Even if you know CNBC only as an occasional stop while channel surfing, you've probably heard of Rick Santelli. Reporting from the Chicago Board of Trade, Santelli covers the not-too-exciting world of U.S. Treasuries price and rate movements. But Santelli's fame has exploded over the past five years along with his ever-vigilant drum beating over inflation fears due to our debt and deficit. His 2009 rant against "subsidizing loser's mortgages" has been credited with starting the Tea Party.

There's just one problem: He's been consistently wrong for nearly half a decade.

Constantly musing over each basis point movement and economic data point that "proves" his version of events and downplaying those that don't jibe with his thesis, Santelli falls into a dangerous form of bias we 're all prone to.

'Is some of your anger confirmation bias?'
On July 14, all that came to a head in an amazing minute of television. In a panel discussion on CNBC that included ReformedBroker.com's Josh Brown, Santelli, and fellow CNBC reporter Steve Liesman, Brown posed a rather simple question: "Is some of your anger confirmation bias?" Santelli yelled, "I was right," and that's when Liesman stepped in:

It's impossible for you to have been more wrong, Rick. Your call for inflation, the destruction of the dollar, the failure of the U.S. economy to rebound. Rick, it's impossible for you to have been more wrong. Every single bit of advice you gave would have lost people money, Rick. Lost people money, Rick. Every single bit of advice. There is no piece of advice that you've given that's worked, Rick. There is no piece of advice that you've given that's worked, Rick. Not a single one. Not a single one, Rick. The higher interest rates never came, the inability of the U.S. to sell bonds never happened, the dollar never crashed, Rick. There isn't a single one that's worked for you.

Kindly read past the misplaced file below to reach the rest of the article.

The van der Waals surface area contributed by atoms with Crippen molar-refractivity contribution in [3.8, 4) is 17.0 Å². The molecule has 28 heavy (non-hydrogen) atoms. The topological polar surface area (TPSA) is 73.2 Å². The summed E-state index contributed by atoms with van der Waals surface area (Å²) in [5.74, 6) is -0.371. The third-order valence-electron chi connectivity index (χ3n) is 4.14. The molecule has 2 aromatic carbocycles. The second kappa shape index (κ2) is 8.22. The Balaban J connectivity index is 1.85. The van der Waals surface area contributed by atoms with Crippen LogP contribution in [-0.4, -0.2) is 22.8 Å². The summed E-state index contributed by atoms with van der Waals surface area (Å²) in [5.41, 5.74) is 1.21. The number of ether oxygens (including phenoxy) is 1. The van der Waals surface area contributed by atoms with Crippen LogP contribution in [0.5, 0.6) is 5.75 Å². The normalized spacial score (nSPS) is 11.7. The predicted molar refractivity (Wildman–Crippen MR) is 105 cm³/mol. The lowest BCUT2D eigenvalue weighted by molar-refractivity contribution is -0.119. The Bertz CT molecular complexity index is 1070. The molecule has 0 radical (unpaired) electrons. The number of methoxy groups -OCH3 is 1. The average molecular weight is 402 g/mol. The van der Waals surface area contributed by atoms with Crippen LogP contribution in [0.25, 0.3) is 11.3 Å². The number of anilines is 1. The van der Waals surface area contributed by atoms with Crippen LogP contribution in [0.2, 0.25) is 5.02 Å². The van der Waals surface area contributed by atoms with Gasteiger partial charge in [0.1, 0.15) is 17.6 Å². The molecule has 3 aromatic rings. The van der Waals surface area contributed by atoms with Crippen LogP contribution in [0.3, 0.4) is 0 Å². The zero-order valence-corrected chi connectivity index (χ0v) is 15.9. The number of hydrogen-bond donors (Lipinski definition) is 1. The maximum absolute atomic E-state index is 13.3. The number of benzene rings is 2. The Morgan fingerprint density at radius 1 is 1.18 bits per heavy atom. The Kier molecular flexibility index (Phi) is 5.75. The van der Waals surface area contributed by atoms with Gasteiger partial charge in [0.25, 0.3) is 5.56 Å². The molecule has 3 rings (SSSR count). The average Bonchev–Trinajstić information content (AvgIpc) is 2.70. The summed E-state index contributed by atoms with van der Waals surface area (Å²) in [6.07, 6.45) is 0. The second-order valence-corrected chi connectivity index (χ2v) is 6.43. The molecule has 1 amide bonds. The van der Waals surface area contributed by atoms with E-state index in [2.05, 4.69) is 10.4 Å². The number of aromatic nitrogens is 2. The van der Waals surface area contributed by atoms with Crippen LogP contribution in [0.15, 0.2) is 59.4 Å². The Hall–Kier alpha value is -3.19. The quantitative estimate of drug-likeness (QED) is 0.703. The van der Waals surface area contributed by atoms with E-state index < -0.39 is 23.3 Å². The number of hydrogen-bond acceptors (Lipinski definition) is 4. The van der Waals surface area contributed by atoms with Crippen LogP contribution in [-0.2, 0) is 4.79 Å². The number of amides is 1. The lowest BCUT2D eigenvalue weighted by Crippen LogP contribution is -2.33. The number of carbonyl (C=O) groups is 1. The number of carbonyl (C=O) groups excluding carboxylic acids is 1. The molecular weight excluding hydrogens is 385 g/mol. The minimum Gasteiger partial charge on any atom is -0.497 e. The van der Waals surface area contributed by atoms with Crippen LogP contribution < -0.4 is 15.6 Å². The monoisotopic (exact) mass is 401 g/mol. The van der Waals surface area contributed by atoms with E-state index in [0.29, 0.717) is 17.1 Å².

They both can't be right, can they?
A little history here -- this isn't Santelli's first rant. As previously mentioned, his epic 2009 rant is the stuff of legend. He followed that up with – as Mr. Liesman addressed – constant warnings of rapid inflation, devaluation of the dollar, and higher interest rates. Rarely a week goes by for Santelli without warnings laced with inflation buzzwords – Weimar Republic, Argentina, and various banana republics are a few that come to mind.

This steers investors toward gold, perhaps through the SPDR Gold Shares, and a short treasury fund, like the ProShares Short 20+ Year Treasury, versus the market return one would have gotten by investing in the S&P 500 through the SPDR S&P 500 Fund. For a starting point, we can use the date of Santelli's Feb. 19, 2009 rant.

InvestmentS&P 500*ProShares
Short 20+Treasury
SPDR Gold Shares
Price: Feb. 19, 2009 $65.95 $49.59 $92.63
Price: July 28, 2014 $197.80 $28.18 $125.58
Pct. Gain (Loss) 200% (43.2%) 35.6%
Value of $10,000 investment $29,992 $5,683 $13,557

*Adjusted close includes dividends

So if you chose investing in gold over shorting the U.S. Treasury, congrats – or something like that. You actually ended up making money. You've made nearly 36%, or roughly 6.3% a year – but you are trailing the market in this case by a whopping 164 percentage points.

Shorting Treasuries appears to be one of the worst things you could have done during this five-year period – not only would you have lost nearly half your portfolio, you would have missed out on nearly tripling your money. What's good for TV may not be good for your portfolio.

About that confirmation bias
This is not an indictment of Santelli nor an article telling you he doesn't know what he's doing. He's quite accomplished and has spent his entire career understanding the markets. So, I hope it's safe to say we're all in agreement that he knows what he's talking about.

And that's how insidious confirmation bias is. Start with a strong emotion or feeling – many times politically biased. Add in a social media environment that only confirms your views. Then, surround yourself with colleagues who believe in only what you believe -- in the video, you can hear Santelli's colleagues cheering him on. With that, you have the makings of confirmation bias.

And it can cost you -- as shown in the example above, inflation scaremongering and confirmation bias would have made investors miss out on the best bull market in decades. And, in this particular example, it would cost investors anywhere from $16,400 to $24,300 on a $10,000 investment.

So the lesson for investors is rather simple: Be objective; don't be like Rick!